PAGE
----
Saturday, November 27, 2010


My Melancholic Dejection
is Not a Woe
of Despair,
is it a Deep
Pit of Black.

It is
the Sorrow
of Invisibility
and Unpolished Marble.

This Teacher
for the Collective Soul-State:
a Penetrating
Grief of the Unseen.
“I consider a human soul without education like marble in the quarry, which shows none of its inherent beauties until the skill of the polisher sketches out the colors, makes the surface shine and discovers every ornamental cloud, spot, and vein that runs through it.”   -- Joseph Addison


From boyhood and beyond,
You pounded away
To build
Your castle in the sand.

With bucket and tools in hand,
You leaped
Over the railroad track
To construct your fortress.

With sweat and perseverance,
You shoveled, bricked,
Sawed, nailed,
 and hammered away.

Floors-softly carpeted
Over a sturdy hardwood base.
Walls- firmly intact, non-budging.
Doors- securely locked,
With a plethora of keys to give away.

You squarely
Placed your family
In the Shelter
Of what you lovingly built.

Your labor was not for vanity.
The only vanity you possessed
Was the one you placed
In the bathroom
 For Mother to set her soap.

Read aloud at Pop's Funeral


I stand alone
at the top of the dune
looking out at the bay-
And there you are,
part of the gentle surf.
I watch as a wave
forms from the water-
It breaks…
Yet it still remains water.
And like the wave-
There is no beginning
or end to you.
Cape May  After Pop’s Death


In this Leap of Faith
I am Free Falling through the Unknown
Trusting to Land
On Solid Ground
Right where I Need To Be.
The Process is my Wings in this Sate of Weightlessness.

Giving 60 Days Notice from my teaching position


Driving to Shippensburg one evening in the midst of a blizzard provided me with the perfect analogy to describe what it is like to be an adult with ADHD:
My hands were white and rigid, grasping the steering wheel tightly.  I could feel the tension accumulating in the base of my neck.  It took every iota of effort to steer on course as I strained to keep the van placed between the white boundary lines on Route 81.  As I focused on the lines in front of me, they would momentarily disappear, obstructed by the large free-falling snowflakes bombarding the windshield.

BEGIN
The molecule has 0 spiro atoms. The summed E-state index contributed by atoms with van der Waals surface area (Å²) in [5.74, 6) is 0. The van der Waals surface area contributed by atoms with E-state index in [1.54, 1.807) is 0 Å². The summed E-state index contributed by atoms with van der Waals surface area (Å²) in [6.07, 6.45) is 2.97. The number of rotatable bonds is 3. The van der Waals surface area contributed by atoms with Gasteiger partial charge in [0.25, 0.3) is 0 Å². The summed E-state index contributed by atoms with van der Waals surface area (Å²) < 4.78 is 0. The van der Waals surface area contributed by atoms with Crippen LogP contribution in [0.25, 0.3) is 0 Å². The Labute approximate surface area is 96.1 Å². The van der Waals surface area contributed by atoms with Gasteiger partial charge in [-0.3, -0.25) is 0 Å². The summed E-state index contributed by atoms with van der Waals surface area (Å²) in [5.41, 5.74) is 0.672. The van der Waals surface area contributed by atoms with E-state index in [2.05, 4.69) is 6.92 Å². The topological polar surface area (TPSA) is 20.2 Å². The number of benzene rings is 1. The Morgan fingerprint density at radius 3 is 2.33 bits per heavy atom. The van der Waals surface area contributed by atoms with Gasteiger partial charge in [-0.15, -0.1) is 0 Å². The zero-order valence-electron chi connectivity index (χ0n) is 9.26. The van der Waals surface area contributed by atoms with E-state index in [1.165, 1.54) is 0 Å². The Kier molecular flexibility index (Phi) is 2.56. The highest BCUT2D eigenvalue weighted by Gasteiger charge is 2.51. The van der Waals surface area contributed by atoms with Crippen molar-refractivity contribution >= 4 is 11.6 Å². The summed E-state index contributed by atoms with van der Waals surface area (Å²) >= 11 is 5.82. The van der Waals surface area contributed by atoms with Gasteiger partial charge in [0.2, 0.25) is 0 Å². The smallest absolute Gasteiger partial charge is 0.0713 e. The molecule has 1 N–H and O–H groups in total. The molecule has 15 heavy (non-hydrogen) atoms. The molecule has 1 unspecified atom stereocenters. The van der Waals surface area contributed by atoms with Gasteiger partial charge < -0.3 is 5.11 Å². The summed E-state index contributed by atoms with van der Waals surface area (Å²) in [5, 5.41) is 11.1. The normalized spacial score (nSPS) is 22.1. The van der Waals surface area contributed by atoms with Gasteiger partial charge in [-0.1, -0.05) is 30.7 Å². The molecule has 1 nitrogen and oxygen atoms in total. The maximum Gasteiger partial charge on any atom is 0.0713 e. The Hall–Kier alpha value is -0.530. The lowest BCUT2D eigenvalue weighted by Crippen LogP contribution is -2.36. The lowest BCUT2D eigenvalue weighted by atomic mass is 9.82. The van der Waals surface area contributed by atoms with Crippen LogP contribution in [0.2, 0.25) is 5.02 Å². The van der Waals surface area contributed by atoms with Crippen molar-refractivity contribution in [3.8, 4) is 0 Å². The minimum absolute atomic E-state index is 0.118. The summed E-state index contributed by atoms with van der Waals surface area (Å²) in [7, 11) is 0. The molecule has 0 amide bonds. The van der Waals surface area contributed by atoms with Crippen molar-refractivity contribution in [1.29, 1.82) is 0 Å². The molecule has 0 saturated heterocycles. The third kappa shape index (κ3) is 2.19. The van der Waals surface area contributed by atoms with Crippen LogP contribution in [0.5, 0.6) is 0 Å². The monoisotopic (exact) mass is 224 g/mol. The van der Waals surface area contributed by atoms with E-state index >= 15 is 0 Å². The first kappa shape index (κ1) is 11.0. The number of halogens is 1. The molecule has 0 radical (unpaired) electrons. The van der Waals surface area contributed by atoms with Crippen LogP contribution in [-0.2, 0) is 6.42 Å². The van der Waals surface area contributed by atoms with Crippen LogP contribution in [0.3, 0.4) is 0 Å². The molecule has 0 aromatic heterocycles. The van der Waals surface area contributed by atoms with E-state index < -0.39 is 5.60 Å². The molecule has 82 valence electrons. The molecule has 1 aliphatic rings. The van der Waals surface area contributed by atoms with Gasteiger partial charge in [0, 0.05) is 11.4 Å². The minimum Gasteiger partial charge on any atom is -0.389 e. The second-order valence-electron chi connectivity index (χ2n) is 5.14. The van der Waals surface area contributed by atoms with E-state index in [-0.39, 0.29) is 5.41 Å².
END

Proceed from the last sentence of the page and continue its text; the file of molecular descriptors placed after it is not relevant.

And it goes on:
As I struggled to keep the van in the center lane and to maintain my eye on the painted boundary markers on the road in front of me, I was captivated by the gracefulness of the large dropping crystals: They were bright and beautiful, a plethora of geometric shapes, each uniquely constructed.  
I remembered very philosophically thinking:
“I am the only human present to experience the ephemeral joy of the singular snowflakes that are tumbling in front of me.  When the snow-crystals melt, they will be gone, but I will remember their beauty.  It is not possible for me to experience all the snowflakes that are within my vision, but I’m seeing some of the individual snowflakes within the encircling storm.  If I crash and die tonight, wouldn’t my experience of life be much like the snowflakes?  Not many would have known me, but to my loved ones my life would be remembered by a fragment of grace that has melted on their hearts.”